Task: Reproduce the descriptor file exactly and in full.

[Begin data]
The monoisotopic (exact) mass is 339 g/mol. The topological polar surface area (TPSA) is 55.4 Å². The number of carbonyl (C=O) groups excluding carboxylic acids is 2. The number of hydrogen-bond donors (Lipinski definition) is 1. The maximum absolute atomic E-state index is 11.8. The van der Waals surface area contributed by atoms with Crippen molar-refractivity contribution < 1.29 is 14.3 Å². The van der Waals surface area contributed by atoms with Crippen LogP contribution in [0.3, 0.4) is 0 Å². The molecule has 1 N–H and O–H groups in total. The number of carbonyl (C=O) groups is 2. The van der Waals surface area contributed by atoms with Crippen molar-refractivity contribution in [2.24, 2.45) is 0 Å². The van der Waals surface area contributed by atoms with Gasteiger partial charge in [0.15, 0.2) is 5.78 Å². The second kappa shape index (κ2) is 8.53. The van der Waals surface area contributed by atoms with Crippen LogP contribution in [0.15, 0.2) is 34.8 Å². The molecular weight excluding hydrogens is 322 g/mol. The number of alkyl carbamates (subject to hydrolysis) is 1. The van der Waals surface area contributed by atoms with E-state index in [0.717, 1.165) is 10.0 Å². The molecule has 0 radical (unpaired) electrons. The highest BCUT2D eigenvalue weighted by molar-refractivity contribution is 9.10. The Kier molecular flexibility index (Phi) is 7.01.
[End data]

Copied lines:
The monoisotopic (exact) mass is 339 g/mol. The topological polar surface area (TPSA) is 55.4 Å². The number of carbonyl (C=O) groups excluding carboxylic acids is 2. The number of hydrogen-bond donors (Lipinski definition) is 1. The maximum absolute atomic E-state index is 11.8. The van der Waals surface area contributed by atoms with Crippen molar-refractivity contribution < 1.29 is 14.3 Å². The van der Waals surface area contributed by atoms with Crippen LogP contribution in [0.3, 0.4) is 0 Å². The molecule has 1 N–H and O–H groups in total. The number of carbonyl (C=O) groups is 2. The van der Waals surface area contributed by atoms with Crippen molar-refractivity contribution in [2.24, 2.45) is 0 Å². The van der Waals surface area contributed by atoms with Gasteiger partial charge in [0.15, 0.2) is 5.78 Å². The second kappa shape index (κ2) is 8.53. The van der Waals surface area contributed by atoms with Crippen LogP contribution in [0.15, 0.2) is 34.8 Å². The molecular weight excluding hydrogens is 322 g/mol. The number of alkyl carbamates (subject to hydrolysis) is 1. The van der Waals surface area contributed by atoms with E-state index in [0.717, 1.165) is 10.0 Å². The molecule has 0 radical (unpaired) electrons. The highest BCUT2D eigenvalue weighted by molar-refractivity contribution is 9.10. The Kier molecular flexibility index (Phi) is 7.01.